Football linemen crunching into each other, helmet-to-helmet. A batter beaned in a baseball game. A boxer's bloodied face taking punch after punch. Sometimes, the signs of head trauma are obvious.

But research presented at the recent annual meeting of the American Physiological Society, taking a look at physical impacts felt by players in recreational rugby matches, found some similarities between those who had suffered known head injuries, and those who hadn't.

The results appeared to poke some holes in the effectiveness of the Sport Concussion Assessment Tool, a questionnaire used along with other methods to diagnose concussions during sporting events, according to Stephanie Iring, a Rutgers University PhD candidate and the study's first author.

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Out of 209 players whose SCAT scores were studied, the 80 who had sustained a blow to the head reported 26 symptoms on average, while the 129 who exerted themselves but had no head trauma reported an average of nine symptoms.

Despite the disparity in quantity of symptoms, Iring said there was a bit of crossover between the two groups.

"We wanted to see if these exercised players also reported some of those symptoms, and we actually did see that a lot of the controls reported a lot of the symptoms that were also reported by the players that had experienced a head injury," she said.

Fatigue and neck pain were two of the symptoms most commonly shared by the two groups, whereas the players confirmed to have suffered head injuries frequently additionally complained of headaches, cognitive-sensory effects, emotional-affective symptoms, hypersensitivity, or just "not feeling right," according to the study.

Specifically with regard to fatigue, Iring said while that could simply be a byproduct of having completed an intense match, it could also signal undetected head trauma.

"Our findings definitely highlight the importance of considering the effects of exercise and fatigue when we're assessing concussions on the field," she said.

The key, Iring said, is to get a player off the field and get them diagnosed and treated as soon as possible if there is any doubt as to their condition.

"You don't want these athletes to continue to play, and even experience another head injury," she said. "There's a lot of studies that do show that if they have experienced a head injury, they're likely to be more liable to experience another one while they're still playing the game."

Iring said future research will aim to further delineate symptoms of regular exercise exertion from those directly connected to head injuries, in order to add that data into sideline assessments.

"There's a lot of underreporting that's going on right now on these players, so this is important to understand which symptoms, but also partner them with markers of concussion that are able to be better diagnosed on the sideline initially," Iring said.

Patrick Lavery is a reporter and anchor for New Jersey 101.5. You can reach him at patrick.lavery@townsquaremedia.com

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NJ county fairs make a comeback: Check out the schedule for 2022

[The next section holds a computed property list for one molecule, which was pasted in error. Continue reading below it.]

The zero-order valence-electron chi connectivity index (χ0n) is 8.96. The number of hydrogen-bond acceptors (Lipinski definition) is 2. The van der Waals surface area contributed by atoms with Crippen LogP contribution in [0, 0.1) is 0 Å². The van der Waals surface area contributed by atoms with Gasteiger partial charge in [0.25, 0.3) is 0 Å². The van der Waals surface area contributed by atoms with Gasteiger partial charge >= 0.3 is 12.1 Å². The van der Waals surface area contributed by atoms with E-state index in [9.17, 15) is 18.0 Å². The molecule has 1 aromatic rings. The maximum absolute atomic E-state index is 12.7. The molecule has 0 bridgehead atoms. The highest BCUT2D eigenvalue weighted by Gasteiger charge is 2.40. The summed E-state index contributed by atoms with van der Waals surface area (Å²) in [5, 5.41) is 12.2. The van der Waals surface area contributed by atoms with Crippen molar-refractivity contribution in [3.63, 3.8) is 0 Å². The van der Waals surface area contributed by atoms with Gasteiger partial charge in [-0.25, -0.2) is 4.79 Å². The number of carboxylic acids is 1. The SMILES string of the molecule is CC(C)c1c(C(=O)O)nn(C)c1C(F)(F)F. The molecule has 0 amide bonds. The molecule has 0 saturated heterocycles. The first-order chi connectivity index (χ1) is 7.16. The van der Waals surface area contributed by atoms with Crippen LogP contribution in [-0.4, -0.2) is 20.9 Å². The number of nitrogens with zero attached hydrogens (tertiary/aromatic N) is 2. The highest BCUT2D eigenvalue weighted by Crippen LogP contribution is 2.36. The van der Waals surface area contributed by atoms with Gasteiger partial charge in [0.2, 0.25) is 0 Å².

UPDATED 4/10: A current list of county fairs happening across the Garden State for 2022. From rides, food, animals, and hot air balloons, each county fair has something unique to offer.

(Fairs are listed in geographical order from South NJ to North NJ)

These are the best hiking spots in New Jersey

A trip to New Jersey doesn't have to be all about the beach. Our state has some incredible trails, waterfalls, and lakes to enjoy.

From the Pine Barrens to the Appalachian Trail to the hidden gems of New Jersey, you have plenty of options for a great hike. Hiking is such a great way to spend time outdoors and enjoy nature, plus it's a great workout.

Before you go out on the trails and explore some of our listeners' suggestions, I have some tips on hiking etiquette from the American Hiking Society.

If you are going downhill and run into an uphill hiker, step to the side and give the uphill hiker space. A hiker going uphill has the right of way unless they stop to catch their breath.

Always stay on the trail, you may see side paths, unless they are marked as an official trail, steer clear of them. By going off-trail you may cause damage to the ecosystems around the trail, the plants, and wildlife that live there.

You also do not want to disturb the wildlife you encounter, just keep your distance from the wildlife and continue hiking.

Bicyclists should yield to hikers and horses. Hikers should also yield to horses, but I’m not sure how many horses you will encounter on the trails in New Jersey.
If you are thinking of bringing your dog on your hike, they should be leashed, and make sure to clean up all pet waste.

Lastly, be mindful of the weather, if the trail is too muddy, it's probably best to save your hike for another day.

I asked our listeners for their suggestions of the best hiking spots in New Jersey, check out their suggestions:

School aid for all New Jersey districts for 2022-23

The state Department of Education announced district-level school aid figures for the 2022-23 school year on Thursday, March 10, 2022. They're listed below, alphabetically by county. For additional details from the NJDOE, including specific categories of aid, click here.